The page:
The dollar strength has surprised many, and everyone called for a dollar collapse at the beginning of the crisis. However, quite the opposite has taken place, and the dollar has seen solid strength. We have two problems which can be seen in chart 9, and this is the G7 countries simple average of cross-currency basis swaps on the 5-year tenor against the DXY (dollar index). What once can see is the strong inverse relationship between the two. When the DXY is strong, the basis becomes more negative, and when DXY is weak, the basis moves upwards towards the 0 bound. However, it has not been able to crack that 0 bound. This means that there has been a dollar shortage for years now, and this is deflationary. The strength of the dollar also has benefits for lowering commodity prices.
When we think of the dollar and its relation to commodity prices, we must think about how it affects many Emerging Market (EM) economies that are commodity rich. Stronger dollar helps lower commodity prices, and as shown in chart 10 below. There is an inverse relationship between the dollar and commodity prices. When the dollar weakens, commodity prices go higher and vice versa. Below as the dollar has started to strengthen and looking at a rate of change basis (YoY % change) one can see that dollar strength is starting to pull down the Refinitiv Commodity Index. As we proceed, and as the dollar continues to strengthen due to a shortage of dollar liquidity, we will see continual increase of dollar which should cause more downward pressure on commodity prices.
Finally, there is the manufacturing component. The Philly Feds 6-month forecast has slowed dramatically, which points to a slowing of manufacturing. This will slow growth, which is a structural headwind for higher inflation. Growth has deteriorated, and this contraction within the Philly Fed index will lead to further deterioration within the ISM. The sentiment around manufacturing will be echoed throughout the rest of the USA. The relationship between the Philly Fed and ISM can be seen below in chart 11.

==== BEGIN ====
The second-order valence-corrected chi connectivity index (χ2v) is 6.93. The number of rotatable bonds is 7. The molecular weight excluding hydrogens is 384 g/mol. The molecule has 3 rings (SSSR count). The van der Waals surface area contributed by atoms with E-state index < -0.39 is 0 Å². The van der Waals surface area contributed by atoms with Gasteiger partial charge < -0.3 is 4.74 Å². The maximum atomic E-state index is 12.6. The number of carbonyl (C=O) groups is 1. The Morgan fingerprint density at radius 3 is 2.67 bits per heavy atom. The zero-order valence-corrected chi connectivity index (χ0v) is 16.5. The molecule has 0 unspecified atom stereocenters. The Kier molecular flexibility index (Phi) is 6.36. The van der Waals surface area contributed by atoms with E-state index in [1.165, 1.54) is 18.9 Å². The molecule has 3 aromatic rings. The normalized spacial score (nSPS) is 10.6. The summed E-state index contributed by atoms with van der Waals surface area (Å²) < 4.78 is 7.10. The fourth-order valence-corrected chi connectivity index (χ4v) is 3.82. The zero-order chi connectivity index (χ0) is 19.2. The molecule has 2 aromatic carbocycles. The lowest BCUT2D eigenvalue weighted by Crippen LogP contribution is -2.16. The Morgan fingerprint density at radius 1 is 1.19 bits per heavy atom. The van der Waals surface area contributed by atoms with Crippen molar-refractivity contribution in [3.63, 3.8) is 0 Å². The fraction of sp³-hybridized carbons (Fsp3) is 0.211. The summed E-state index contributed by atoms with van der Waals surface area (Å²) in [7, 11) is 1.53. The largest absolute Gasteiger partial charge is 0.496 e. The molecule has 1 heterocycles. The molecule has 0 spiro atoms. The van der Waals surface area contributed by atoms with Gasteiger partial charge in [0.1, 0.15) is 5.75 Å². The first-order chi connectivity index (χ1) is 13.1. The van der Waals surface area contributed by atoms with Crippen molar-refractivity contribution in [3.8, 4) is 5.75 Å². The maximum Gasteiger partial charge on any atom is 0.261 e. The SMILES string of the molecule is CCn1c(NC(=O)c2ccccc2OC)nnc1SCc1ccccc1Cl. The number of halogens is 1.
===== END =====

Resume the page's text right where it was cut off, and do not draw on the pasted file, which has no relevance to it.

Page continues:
In conclusion, looking at all the different components around the US, it would be hard to say that there is not deterioration within the economy from a growth perspective. We have first the declining marginal revenue product of debt, constraint debt has on velocity, bank lending is weak, consumers inability to handle higher prices, retail inventories and wholesale inventories building, businesses' inability to pass on higher prices, CPI vs PPI, and the implications that the difference between those two measures has, a strong dollar and its deflationary effects for not just the US but globally as people hoard dollars, strong dollar and its ability to lower commodity prices, and finally deteriorating within the manufacturing base. Looking at all these factors it is tough to say that there will not be any structural headwinds for inflation, and most of the indicators are pointing towards deflation being the real issue that we will see here soon. I cannot repeat this enough, again slowing growth will kill inflation.